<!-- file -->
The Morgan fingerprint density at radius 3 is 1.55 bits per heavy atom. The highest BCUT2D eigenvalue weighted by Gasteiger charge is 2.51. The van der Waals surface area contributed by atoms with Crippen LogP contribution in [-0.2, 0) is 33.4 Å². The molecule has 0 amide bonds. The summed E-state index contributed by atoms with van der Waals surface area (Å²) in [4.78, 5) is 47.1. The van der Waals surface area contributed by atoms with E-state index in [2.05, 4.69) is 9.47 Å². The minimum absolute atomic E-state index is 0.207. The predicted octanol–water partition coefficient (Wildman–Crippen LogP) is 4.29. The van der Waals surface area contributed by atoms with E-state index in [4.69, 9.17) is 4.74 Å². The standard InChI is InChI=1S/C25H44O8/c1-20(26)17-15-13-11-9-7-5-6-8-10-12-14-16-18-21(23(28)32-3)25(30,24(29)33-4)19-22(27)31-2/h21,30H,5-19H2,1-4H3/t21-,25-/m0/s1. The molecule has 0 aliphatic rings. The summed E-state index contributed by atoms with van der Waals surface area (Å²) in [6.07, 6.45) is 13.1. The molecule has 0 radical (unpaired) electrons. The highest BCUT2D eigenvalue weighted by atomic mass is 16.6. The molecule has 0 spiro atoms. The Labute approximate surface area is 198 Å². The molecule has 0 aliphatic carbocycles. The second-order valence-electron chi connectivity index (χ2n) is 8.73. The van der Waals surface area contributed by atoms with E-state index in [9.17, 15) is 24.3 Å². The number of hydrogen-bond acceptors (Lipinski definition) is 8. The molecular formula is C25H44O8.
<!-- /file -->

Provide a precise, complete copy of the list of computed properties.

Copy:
The Morgan fingerprint density at radius 3 is 1.55 bits per heavy atom. The highest BCUT2D eigenvalue weighted by Gasteiger charge is 2.51. The van der Waals surface area contributed by atoms with Crippen LogP contribution in [-0.2, 0) is 33.4 Å². The molecule has 0 amide bonds. The summed E-state index contributed by atoms with van der Waals surface area (Å²) in [4.78, 5) is 47.1. The van der Waals surface area contributed by atoms with E-state index in [2.05, 4.69) is 9.47 Å². The minimum absolute atomic E-state index is 0.207. The predicted octanol–water partition coefficient (Wildman–Crippen LogP) is 4.29. The van der Waals surface area contributed by atoms with E-state index in [4.69, 9.17) is 4.74 Å². The standard InChI is InChI=1S/C25H44O8/c1-20(26)17-15-13-11-9-7-5-6-8-10-12-14-16-18-21(23(28)32-3)25(30,24(29)33-4)19-22(27)31-2/h21,30H,5-19H2,1-4H3/t21-,25-/m0/s1. The molecule has 0 aliphatic rings. The summed E-state index contributed by atoms with van der Waals surface area (Å²) in [6.07, 6.45) is 13.1. The molecule has 0 radical (unpaired) electrons. The highest BCUT2D eigenvalue weighted by atomic mass is 16.6. The molecule has 0 spiro atoms. The Labute approximate surface area is 198 Å². The molecule has 0 aliphatic carbocycles. The second-order valence-electron chi connectivity index (χ2n) is 8.73. The van der Waals surface area contributed by atoms with E-state index in [9.17, 15) is 24.3 Å². The number of hydrogen-bond acceptors (Lipinski definition) is 8. The molecular formula is C25H44O8.